The first time I browsed through the Prints and Photographs Reading Room Graphics File, I came across a reference copy of a striking triptych of Japanese woodblock prints depicting a crowd of spectators in Western dress observing a balloon ascension. When I looked the image up in the Prints & Photographs Online Catalog and saw digitized copies of the corresponding color prints in the Division’s collections, I got a better idea of how stunning the images are.The trio of prints was designed by Utagawa Yoshitora, an artist active in the mid-nineteenth century who was known for his woodblock prints depicting foreigners. I was fascinated by the details Yoshitora chose to include: women in colorful bell-shaped skirts, a castle spanning the background of the right two panels, boxy carriages in a hard-to-place style — all features that produce a scene slightly different than how westerners might imagine America in this period.
The scene seems to make more sense with the knowledge that Japanese prints depicting foreigners in this period were often made from artists’ observations of Western visitors to Japan, not necessarily from their firsthand observations of life in Western locales. A given scene was often embellished with imagery from Western published sources, resulting in a truly otherworldly synthesis.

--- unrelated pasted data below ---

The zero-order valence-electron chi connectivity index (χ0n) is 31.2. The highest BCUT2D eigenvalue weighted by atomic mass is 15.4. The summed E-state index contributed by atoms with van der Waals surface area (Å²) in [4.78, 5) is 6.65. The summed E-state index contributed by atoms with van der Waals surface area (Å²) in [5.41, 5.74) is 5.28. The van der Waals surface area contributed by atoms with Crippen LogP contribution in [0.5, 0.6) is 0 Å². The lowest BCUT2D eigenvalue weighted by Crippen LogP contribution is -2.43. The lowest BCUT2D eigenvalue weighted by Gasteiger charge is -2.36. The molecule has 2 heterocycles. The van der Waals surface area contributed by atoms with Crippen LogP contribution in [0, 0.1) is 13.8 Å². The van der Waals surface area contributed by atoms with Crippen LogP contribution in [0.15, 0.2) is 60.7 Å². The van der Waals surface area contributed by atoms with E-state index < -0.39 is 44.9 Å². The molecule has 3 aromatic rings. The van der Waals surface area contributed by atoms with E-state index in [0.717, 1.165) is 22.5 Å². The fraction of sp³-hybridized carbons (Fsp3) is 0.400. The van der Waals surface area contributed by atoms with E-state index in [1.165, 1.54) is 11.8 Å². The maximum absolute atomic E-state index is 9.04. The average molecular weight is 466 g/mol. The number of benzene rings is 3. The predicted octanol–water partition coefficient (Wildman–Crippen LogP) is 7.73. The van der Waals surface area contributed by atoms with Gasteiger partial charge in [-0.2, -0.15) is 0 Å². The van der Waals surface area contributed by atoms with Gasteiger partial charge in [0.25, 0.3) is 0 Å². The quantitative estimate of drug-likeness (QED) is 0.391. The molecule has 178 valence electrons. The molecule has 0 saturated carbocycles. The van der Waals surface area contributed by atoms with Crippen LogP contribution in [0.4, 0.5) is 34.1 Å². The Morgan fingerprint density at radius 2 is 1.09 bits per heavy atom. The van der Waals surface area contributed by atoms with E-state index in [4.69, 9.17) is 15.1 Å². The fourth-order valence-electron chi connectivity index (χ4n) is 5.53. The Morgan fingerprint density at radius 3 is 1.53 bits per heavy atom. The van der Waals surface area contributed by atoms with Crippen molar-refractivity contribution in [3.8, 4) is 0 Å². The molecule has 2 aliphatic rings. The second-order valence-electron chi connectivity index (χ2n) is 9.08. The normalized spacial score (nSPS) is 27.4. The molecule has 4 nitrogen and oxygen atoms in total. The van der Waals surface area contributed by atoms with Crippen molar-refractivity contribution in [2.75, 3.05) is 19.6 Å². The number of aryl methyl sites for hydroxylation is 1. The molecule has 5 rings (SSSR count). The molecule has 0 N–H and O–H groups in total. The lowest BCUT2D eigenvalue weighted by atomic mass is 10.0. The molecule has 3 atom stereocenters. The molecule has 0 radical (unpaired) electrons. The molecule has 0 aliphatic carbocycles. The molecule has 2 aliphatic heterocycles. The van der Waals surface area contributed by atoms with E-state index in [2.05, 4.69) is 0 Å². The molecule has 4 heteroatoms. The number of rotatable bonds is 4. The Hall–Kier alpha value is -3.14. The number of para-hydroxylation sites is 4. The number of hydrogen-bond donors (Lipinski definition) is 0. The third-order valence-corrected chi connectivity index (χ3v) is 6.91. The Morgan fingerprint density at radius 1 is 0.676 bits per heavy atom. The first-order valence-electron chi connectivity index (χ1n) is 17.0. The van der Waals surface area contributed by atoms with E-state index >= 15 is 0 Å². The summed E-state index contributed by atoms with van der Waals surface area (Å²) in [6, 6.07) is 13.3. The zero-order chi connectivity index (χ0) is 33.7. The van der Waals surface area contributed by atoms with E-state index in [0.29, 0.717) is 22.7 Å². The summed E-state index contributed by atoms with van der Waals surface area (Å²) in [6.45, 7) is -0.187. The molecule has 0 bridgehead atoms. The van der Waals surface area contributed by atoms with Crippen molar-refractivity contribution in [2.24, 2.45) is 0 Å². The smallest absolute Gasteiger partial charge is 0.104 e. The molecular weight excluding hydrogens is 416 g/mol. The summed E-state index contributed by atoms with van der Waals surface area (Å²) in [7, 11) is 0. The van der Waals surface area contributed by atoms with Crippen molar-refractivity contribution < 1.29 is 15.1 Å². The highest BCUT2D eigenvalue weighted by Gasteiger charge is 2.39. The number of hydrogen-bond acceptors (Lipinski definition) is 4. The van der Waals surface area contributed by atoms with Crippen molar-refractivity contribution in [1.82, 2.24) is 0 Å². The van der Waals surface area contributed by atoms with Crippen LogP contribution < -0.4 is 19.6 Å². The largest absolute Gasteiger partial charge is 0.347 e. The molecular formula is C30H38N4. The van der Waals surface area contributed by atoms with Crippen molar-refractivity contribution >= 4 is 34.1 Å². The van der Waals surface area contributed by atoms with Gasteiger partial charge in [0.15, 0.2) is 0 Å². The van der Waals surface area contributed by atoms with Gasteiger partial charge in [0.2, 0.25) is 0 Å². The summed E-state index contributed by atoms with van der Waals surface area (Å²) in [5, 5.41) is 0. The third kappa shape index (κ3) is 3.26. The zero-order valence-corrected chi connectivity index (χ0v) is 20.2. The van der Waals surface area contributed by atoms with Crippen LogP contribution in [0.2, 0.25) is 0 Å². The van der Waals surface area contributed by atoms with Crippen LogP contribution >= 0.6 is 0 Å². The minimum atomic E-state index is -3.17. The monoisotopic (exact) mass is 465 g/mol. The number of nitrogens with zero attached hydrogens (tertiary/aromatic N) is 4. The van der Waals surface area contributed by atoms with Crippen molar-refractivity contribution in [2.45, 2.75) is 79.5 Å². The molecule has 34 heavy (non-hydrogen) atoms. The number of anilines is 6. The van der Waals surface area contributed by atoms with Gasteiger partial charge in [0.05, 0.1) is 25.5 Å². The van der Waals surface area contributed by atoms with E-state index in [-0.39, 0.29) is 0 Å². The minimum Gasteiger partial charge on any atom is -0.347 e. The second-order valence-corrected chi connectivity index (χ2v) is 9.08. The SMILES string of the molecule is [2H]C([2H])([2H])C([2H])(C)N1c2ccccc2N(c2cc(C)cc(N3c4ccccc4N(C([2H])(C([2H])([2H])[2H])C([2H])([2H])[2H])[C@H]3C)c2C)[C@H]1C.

Yoshitora’s Amerikakoku image, above, is one of nearly two hundred Japanese works depicting Western subjects in the Prints & Photographs Division’s Chadbourne collection, most of which have been digitized. Enjoy more examples of Japanese views of American life from the Chadbourne collection below.
- View the exhibit, “The Floating World of Ukiyo-e,” featuring ukiyo-e prints and illustrated books.
- Browse through other Edo and Meiji period Japanese woodblock prints and drawings in the Prints and Photographs Division’s collections.
- The Library’s Japanese prints comprise ukiyo-e and other print traditions. Read about and view more Japanese fine prints in the Prints and Photographs Division’s collections.